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Could regular eyesight checks save fleets money?

Posted by: Fleet Licence Check - Thursday, February 11, 2016

If one of your fleet vehicles is involved in an accident, not only must you pay for the necessary repairs, higher insurance premiums and possible third-party compensation, you will also need to recoup the costs of any downtime.

Therefore, it makes sense to seek out ways to reduce the chances of a collision wherever possible.

But have you ever considered testing the eyesight of your fleet driver’s on a regular basis? According to research by Specsavers Corporate Eyecare, most employers believe that driver regular eyesight testing would help reduce vehicle collisions and as a result, save fleet operators money.

Survey statistics

The survey asked more than 100 decision makers of UK companies and organisations, which represented a minimum of 300,000 employees, about whether they thought regular eye tests for employees who drive to work would help reduce collisions. In total, 59 per cent believed it would bring accident numbers down, while just 10 per cent of employers surveyed felt otherwise.

"It is clear here that further education is needed on the link between eye care and greater safety on our roads,” said Jim Lythgow, director of strategic alliances at Specsavers Corporate Eyecare. “We work closely with road safety charity, Brake, and it categorically states that ‘poor vision increases your risk of crashing’.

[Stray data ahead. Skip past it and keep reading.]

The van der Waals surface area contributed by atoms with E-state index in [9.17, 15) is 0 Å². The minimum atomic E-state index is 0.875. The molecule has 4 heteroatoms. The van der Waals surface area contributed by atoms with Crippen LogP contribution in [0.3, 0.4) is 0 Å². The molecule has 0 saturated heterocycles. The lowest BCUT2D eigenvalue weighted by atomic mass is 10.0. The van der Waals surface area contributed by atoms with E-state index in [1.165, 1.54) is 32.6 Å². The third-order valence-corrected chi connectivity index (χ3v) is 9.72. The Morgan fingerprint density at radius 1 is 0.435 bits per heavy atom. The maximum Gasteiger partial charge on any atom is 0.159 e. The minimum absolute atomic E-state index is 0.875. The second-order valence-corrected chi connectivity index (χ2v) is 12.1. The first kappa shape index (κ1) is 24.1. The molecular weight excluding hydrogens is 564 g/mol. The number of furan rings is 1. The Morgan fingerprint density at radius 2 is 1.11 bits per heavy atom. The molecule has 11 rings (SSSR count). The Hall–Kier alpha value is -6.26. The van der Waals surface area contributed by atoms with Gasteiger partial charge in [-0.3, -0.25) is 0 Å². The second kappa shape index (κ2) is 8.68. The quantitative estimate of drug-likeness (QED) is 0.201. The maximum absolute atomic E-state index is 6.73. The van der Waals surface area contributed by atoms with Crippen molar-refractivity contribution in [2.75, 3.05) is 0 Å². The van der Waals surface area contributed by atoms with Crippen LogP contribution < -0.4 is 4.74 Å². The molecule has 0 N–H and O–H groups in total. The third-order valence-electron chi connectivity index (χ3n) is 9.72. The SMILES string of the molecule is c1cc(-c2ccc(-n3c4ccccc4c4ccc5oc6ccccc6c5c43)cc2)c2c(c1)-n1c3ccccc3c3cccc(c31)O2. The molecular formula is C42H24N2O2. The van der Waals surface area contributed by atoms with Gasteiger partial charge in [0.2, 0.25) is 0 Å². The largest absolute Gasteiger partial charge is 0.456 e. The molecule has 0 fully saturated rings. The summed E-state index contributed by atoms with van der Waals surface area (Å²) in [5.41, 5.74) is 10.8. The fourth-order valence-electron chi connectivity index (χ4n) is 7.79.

"Employers have an important role to play in ensuring people are fit to drive and this begins with understanding the risks. Ensuring employees have adequate eyesight for driving brings great benefits for all."

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Additional advantages

Along with potentially reducing accident numbers, a further 61 per cent of survey respondents also thought that testing the eyesight of employees who drive would save the business or organisation money overall, which Lythgow described as a “significant finding.”

"While it is hugely beneficial for employers to realise that driver eye care can reduce the risk of collisions, businesses are bound to also be money-driven,” he added. "With so many employers also making the connection between eye care and a reduction in costs, we really hope that more businesses will be spurred into action.

"Eyecare is an extremely low-cost benefit and the savings that can be made in terms of uninsured losses – sick pay, lost time, increased premiums – if a collision should occur, are likely to far outweigh the cost of eye care provision. The cost of collisions to the individual may, of course, be immeasurable.”

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